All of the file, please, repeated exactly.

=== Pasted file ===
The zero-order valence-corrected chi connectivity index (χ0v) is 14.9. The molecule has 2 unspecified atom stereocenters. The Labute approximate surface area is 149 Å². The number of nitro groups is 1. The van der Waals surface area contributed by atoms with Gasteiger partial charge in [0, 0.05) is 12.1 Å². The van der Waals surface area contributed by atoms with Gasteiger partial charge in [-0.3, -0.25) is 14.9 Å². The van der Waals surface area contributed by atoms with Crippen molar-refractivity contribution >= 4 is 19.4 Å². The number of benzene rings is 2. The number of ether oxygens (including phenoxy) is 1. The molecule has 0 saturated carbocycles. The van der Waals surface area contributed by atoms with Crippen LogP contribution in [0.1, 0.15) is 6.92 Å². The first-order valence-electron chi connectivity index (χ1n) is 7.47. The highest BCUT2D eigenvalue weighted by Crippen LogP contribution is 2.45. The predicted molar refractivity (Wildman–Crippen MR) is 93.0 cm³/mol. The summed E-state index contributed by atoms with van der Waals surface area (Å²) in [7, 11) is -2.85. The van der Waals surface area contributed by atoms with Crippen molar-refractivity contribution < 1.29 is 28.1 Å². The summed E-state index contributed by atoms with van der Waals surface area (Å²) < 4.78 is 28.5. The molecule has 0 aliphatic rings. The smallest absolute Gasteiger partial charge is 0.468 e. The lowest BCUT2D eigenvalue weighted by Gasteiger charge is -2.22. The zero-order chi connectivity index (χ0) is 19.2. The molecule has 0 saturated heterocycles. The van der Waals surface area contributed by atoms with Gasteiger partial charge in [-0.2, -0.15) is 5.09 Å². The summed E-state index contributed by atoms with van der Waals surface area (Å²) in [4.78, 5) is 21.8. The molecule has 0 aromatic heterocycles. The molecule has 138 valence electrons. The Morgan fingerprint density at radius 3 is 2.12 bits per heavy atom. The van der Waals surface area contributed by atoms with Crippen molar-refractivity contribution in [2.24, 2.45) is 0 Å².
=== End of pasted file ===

The zero-order valence-corrected chi connectivity index (χ0v) is 14.9. The molecule has 2 unspecified atom stereocenters. The Labute approximate surface area is 149 Å². The number of nitro groups is 1. The van der Waals surface area contributed by atoms with Gasteiger partial charge in [0, 0.05) is 12.1 Å². The van der Waals surface area contributed by atoms with Gasteiger partial charge in [-0.3, -0.25) is 14.9 Å². The van der Waals surface area contributed by atoms with Crippen molar-refractivity contribution >= 4 is 19.4 Å². The number of benzene rings is 2. The number of ether oxygens (including phenoxy) is 1. The molecule has 0 saturated carbocycles. The van der Waals surface area contributed by atoms with Crippen LogP contribution in [0.1, 0.15) is 6.92 Å². The first-order valence-electron chi connectivity index (χ1n) is 7.47. The highest BCUT2D eigenvalue weighted by Crippen LogP contribution is 2.45. The predicted molar refractivity (Wildman–Crippen MR) is 93.0 cm³/mol. The summed E-state index contributed by atoms with van der Waals surface area (Å²) in [7, 11) is -2.85. The van der Waals surface area contributed by atoms with Crippen molar-refractivity contribution < 1.29 is 28.1 Å². The summed E-state index contributed by atoms with van der Waals surface area (Å²) < 4.78 is 28.5. The molecule has 0 aliphatic rings. The smallest absolute Gasteiger partial charge is 0.468 e. The lowest BCUT2D eigenvalue weighted by Gasteiger charge is -2.22. The zero-order chi connectivity index (χ0) is 19.2. The molecule has 0 saturated heterocycles. The van der Waals surface area contributed by atoms with Gasteiger partial charge in [-0.2, -0.15) is 5.09 Å². The summed E-state index contributed by atoms with van der Waals surface area (Å²) in [4.78, 5) is 21.8. The molecule has 0 aromatic heterocycles. The molecule has 138 valence electrons. The Morgan fingerprint density at radius 3 is 2.12 bits per heavy atom. The van der Waals surface area contributed by atoms with Crippen molar-refractivity contribution in [2.24, 2.45) is 0 Å².